The BC Iron Limited (ASX: BCI) share price is soaring, up more than 10% at 20.5 cents in lunchtime trading.

That comes after the company announced that it was selling its 75% interest in the Nullagine iron ore mine in the Pilbara to joint venture partner Fortescue Metals Group Limited (ASX: FMG).

The Nullagine mine was closed in December 2015, after iron ore prices slumped below US$40 a tonne. It was kept on care and maintenance, with BC Iron hoping the iron ore price would rise.

The iron ore price did recover – it’s around US$55 a tonne currently – but it’s still not high enough for BC Iron and Fortescue to restart operations under the current joint venture structure.

BC Iron had tried to offload it to other third parties, but in the end, Fortescue appears to be the natural owner and perhaps the only one interested in a small, high-cost iron ore mine.

As consideration, BC Iron doesn’t actually receive any cash for the mine from Fortescue up front either. Instead, the miner will pay BC Iron a royalty on 75% of the future iron ore mined from Nullagine consisting of 1-2% of free-on-board revenue received by Fortescue for high-quality direct shipping ore, and $0.50 to $1.50 per tonne for low-grade ore, adjusted for 15% yield loss.

However, Fortescue will only pay 33% of the royalty up to $7.5 million, which offsets the obligations Fortescue is taking on – including rehabilitation of the mine site once it reaches the end of its life.

The good news for BC Iron is that it’s no longer liable for that rehabilitation expense and monthly costs of $150,000 to $200,000 keeping the mine on care and maintenance. It’s also one less thing for management to worry about.

The junior miner can now focus on its Buckland project and receiving earnings from its Iron Valley mine – wholly operated by Mineral Resources Limited (ASX: MIN).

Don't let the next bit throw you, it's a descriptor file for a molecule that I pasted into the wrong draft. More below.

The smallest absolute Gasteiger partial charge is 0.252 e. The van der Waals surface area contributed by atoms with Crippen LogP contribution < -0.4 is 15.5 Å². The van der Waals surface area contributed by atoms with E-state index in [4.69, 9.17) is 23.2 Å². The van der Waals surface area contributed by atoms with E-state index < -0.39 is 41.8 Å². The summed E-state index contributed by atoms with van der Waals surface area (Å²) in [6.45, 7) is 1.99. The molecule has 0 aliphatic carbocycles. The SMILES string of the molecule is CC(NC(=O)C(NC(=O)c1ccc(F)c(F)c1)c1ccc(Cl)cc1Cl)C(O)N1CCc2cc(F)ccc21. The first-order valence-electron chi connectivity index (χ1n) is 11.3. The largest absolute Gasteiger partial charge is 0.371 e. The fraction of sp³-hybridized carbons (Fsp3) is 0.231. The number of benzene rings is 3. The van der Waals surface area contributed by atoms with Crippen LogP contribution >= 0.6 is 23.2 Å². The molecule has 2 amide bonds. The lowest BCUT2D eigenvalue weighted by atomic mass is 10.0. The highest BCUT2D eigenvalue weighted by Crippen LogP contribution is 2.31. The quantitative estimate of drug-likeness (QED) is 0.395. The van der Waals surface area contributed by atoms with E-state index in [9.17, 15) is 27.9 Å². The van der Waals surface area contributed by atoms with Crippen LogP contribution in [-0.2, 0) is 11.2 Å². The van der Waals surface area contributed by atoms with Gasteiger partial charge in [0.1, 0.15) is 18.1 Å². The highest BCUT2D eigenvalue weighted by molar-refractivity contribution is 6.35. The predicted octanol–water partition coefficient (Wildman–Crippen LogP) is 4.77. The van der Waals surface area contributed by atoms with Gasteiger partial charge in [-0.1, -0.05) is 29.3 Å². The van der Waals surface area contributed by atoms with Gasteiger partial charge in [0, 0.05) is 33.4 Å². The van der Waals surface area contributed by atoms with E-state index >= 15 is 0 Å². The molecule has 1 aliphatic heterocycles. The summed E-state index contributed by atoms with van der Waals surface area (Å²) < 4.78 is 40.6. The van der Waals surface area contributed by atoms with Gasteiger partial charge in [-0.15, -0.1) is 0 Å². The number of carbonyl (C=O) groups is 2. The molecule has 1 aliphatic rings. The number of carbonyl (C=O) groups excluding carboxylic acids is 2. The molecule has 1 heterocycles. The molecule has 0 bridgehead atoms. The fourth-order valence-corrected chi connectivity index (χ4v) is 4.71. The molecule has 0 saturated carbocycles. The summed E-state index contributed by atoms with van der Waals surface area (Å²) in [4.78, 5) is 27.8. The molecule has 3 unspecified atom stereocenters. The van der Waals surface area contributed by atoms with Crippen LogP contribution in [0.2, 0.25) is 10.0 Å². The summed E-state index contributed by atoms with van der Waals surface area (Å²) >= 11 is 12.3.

For Fortescue, it has acquired a small mine it knows well and should be able to add the ore into its existing production – if it wants to – at a reasonable price. BC Iron bought 25% of the mine back from Fortescue in 2012 for $190 million – roughly valuing the mine at nearly $800 million. Iron ore prices were above US$120 a tonne back then though.

Foolish takeaway

Much depends on what Fortescue decides to do with the Nullagine mine now. The miner could keep it on care & maintenance for a while – but that appears unlikely. Why buy the 75% of the mine you don’t own unless you are considering resuming mining operations? That should be good news for BC Iron.

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Motley Fool writer/analyst Mike King doesn't own shares in any companies mentioned. You can follow Mike on Twitter @TMFKinga

The Motley Fool Australia has no position in any of the stocks mentioned. We Fools may not all hold the same opinions, but we all believe that considering a diverse range of insights makes us better investors. The Motley Fool has a disclosure policy. This article contains general investment advice only (under AFSL 400691). Authorised by Bruce Jackson.